Updated: Jul 15
Growing up, my sister and I loved having sleepovers. No, not those cute sleepovers where the little sister asks to sleep in her big sister’s room. We shared a room, and the nightmares of that hellscape still haunt me.
We loved having sleepovers so our friends and one of us could sleep away from the other and veer into the safety and quietness of The Red Room.
Note: The Red Room, a play on redrum (murder), was my cantankerous Father’s charming way of deterring family friends from wanting to stay with us. This did not work. Today, the magic still fails; the Room repels all but one, not due to the dad pun, but to the neon sign that says “enter at your own risk.” The murderous-colored walls yell out for help as it now hosts Hurricane Isabella. But no help will come, as the area is a disaster zone deemed too hazardous to enter by the Red Cross.
But back in the past, my friends and I were often awakened by the blaring of football matches and my Father’s bark. Sharing a wall, the living room funnels the sound into the Red Room, and my father’s voice—breaking all laws of physics—miraculously becomes louder as it echoes through the wall.
This was my friends’ introduction to football. And to all the Americans, I mean “soccer,” a blasphemous word in our household. I couldn’t tell you my introduction to football. But if I were to guess, it would be the utter excess of Chelsea (Chelsea Football Club, not Chelsea Pier) accessories around the house. Individually, we all had our own shirts (specifically Lampard’s number 8 Jersey and an array of general club shirts of various colors), I have a loyal Chelsea hat, and my father and I have matching pennies we’ve flattened and imprinted with the logo after a stadium trip. Still, none of that compares to my Father’s private collection.
My Father is a hard man to shop for. You can’t get him clothes because he won’t like them, or at a staggering 6’3 (and shrinking), pants will be too short, and shirts won’t touch his wrists. He doesn’t wear watches, bracelets, rings, or any other jewelry. With countless gift possibilities nixed, every birthday, Father’s Day, and Christmas had one theme: Chelsea.
Our old car used to have a Chelsea air freshener hanging from the reverse mirror. When the scent faded, he replaced it with an old shirt tag. In his defense, it was a prestige logo with a premade hole, so it was just meant to hang. But this is the tip of the Chelsea paraphernalia iceberg. Every mug he has ever had has to be large enough for a proper cup of tea, but to truly be perfect, it must also have a specific color scheme and logo. Our bags, pillows, and socks all have different decades of the blue lion. But if that wasn’t enough, our apartment wifi is dedicated to his football team. However, he resisted and chose a wifi password completely unrelated to football.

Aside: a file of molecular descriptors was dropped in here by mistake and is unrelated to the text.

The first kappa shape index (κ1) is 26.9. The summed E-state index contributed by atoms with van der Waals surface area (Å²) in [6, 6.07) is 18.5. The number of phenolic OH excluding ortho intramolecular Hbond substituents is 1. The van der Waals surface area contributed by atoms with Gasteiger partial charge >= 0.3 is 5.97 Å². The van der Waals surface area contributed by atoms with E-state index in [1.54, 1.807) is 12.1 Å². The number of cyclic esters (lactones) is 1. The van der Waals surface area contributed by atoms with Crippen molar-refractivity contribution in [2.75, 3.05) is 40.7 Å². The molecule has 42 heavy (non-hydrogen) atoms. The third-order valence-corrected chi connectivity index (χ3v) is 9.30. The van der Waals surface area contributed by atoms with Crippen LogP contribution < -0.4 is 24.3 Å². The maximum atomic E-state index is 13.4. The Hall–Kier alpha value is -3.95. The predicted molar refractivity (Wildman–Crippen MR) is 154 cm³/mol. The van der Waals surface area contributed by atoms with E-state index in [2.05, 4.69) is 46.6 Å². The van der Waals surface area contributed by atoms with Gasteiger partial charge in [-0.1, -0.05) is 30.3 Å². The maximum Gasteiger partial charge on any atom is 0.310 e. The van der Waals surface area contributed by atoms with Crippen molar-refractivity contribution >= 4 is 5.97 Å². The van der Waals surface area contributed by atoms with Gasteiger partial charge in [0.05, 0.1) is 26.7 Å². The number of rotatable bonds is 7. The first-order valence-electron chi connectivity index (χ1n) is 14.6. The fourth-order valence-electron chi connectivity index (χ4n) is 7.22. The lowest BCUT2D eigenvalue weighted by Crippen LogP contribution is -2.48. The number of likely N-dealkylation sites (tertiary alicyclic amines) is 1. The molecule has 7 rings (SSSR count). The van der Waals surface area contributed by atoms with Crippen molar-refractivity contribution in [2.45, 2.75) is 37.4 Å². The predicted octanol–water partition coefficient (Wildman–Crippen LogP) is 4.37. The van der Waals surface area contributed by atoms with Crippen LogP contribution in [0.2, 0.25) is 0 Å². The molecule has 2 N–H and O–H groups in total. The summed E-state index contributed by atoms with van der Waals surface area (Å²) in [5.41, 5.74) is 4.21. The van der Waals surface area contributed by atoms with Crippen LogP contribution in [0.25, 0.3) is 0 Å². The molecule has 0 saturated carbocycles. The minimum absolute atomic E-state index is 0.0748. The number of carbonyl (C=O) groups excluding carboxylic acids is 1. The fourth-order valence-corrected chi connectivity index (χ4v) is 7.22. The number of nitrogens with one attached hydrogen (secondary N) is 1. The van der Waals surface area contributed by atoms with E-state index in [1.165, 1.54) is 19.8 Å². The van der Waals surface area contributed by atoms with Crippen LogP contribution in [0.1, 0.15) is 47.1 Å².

But, my Father has failed as I want a new hat with another football team's logo.
And? He shockingly semi-approves of this team.
I know! I, too, am baffled.
To all the football gurus out there, you won’t find the team on any Premier, Championship, or Champions League roster. You’ll just find AFC Richmond on Apple TV+.
Despite growing up playing, watching, and living in a football-centric household, I never really learned the complex rules of the sport. No. The winning success was not being yelled at and badgered until I understood, a classic British form of teaching (at least that’s what my Father believes). But, I learned through the protagonist––Ted Lasso––own necessity to learn.
Now I know not only the regulations of the sport but also the culture behind it. The writers carefully crafted this, as the club manager Ted Lasso discovered the game, his new team, and cemented the fundamental rule: you get more flies with honey than with vinegar.
The series takes a deep dive into the players off the pitch and the people supporting them. In many ways, football isn’t the point of the production. Like many idioms, the show uses the world as a playing field to teach real-life lessons by creating an equally ultra-realistic setting that is somehow equally surreal, as no reality could come together in such a perfect way.
Which begs the question, how can one properly describe its brilliance? More importantly, how the f*** do I have an original, clever take on a clever and original show? See!? I can’t even use new adjectives.
Well, to start, I will complain. After all, I am a gold-star complainer. But before I start, I will warn that there will be spoilers, though I will try to limit them as much as possible.
One of my favorite things to highlight or complain about is diversity. A program created by four white guys leaves room to complain about. Starting there, the show feels divided into three segments, also known as seasons. Season one is a brilliant masterpiece…truly delving into the core of the leading characters…who are all mostly white. While I love Ted (Jason Sudeikis), Roy Kent (Brett Goldstein), Coach Beard (Brendan Hunt), Rebecca Welton (Hannah Waddingham), Keely Jones (Juno Temple), Jamie Tartt (Phil Dunster), and Nathan Shelley (Nick Mohammed) .
Okay, I don’t love all of those characters. Coach Beard being one—I find he adds very little to the show, and his featured episode in season 2 pushes the plot nowhere, which would be fine if it added intrigue to the character. Alas, kind of like Batman and Robin. He’s there when Batman (Ted) calls but has no real storyline or personality…I think. I never got into Batman. Why is he a bat? He doesn’t have echolocation and can only fly his private jet. But depending on the actor playing him, you might need a rabies shot…or a type of antibiotic or other medication.